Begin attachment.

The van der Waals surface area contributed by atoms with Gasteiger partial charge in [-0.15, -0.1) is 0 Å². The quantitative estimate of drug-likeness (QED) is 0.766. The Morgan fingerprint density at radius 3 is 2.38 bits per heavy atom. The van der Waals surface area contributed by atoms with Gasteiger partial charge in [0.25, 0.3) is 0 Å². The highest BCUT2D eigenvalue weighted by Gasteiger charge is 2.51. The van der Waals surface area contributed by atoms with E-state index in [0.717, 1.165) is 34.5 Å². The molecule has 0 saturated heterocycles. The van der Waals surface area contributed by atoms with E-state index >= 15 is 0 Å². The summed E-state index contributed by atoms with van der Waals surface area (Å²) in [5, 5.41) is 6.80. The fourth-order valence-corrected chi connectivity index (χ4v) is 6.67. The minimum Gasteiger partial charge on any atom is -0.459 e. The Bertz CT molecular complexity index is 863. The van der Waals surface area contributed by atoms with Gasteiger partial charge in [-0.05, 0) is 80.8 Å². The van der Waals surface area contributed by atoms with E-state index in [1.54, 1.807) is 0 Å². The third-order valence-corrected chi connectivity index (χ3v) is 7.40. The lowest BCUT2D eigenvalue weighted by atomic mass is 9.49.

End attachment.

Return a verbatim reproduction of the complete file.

The van der Waals surface area contributed by atoms with Gasteiger partial charge in [-0.15, -0.1) is 0 Å². The quantitative estimate of drug-likeness (QED) is 0.766. The Morgan fingerprint density at radius 3 is 2.38 bits per heavy atom. The van der Waals surface area contributed by atoms with Gasteiger partial charge in [0.25, 0.3) is 0 Å². The highest BCUT2D eigenvalue weighted by Gasteiger charge is 2.51. The van der Waals surface area contributed by atoms with E-state index in [0.717, 1.165) is 34.5 Å². The molecule has 0 saturated heterocycles. The van der Waals surface area contributed by atoms with E-state index >= 15 is 0 Å². The summed E-state index contributed by atoms with van der Waals surface area (Å²) in [5, 5.41) is 6.80. The fourth-order valence-corrected chi connectivity index (χ4v) is 6.67. The minimum Gasteiger partial charge on any atom is -0.459 e. The Bertz CT molecular complexity index is 863. The van der Waals surface area contributed by atoms with Gasteiger partial charge in [-0.05, 0) is 80.8 Å². The van der Waals surface area contributed by atoms with E-state index in [1.54, 1.807) is 0 Å². The third-order valence-corrected chi connectivity index (χ3v) is 7.40. The lowest BCUT2D eigenvalue weighted by atomic mass is 9.49.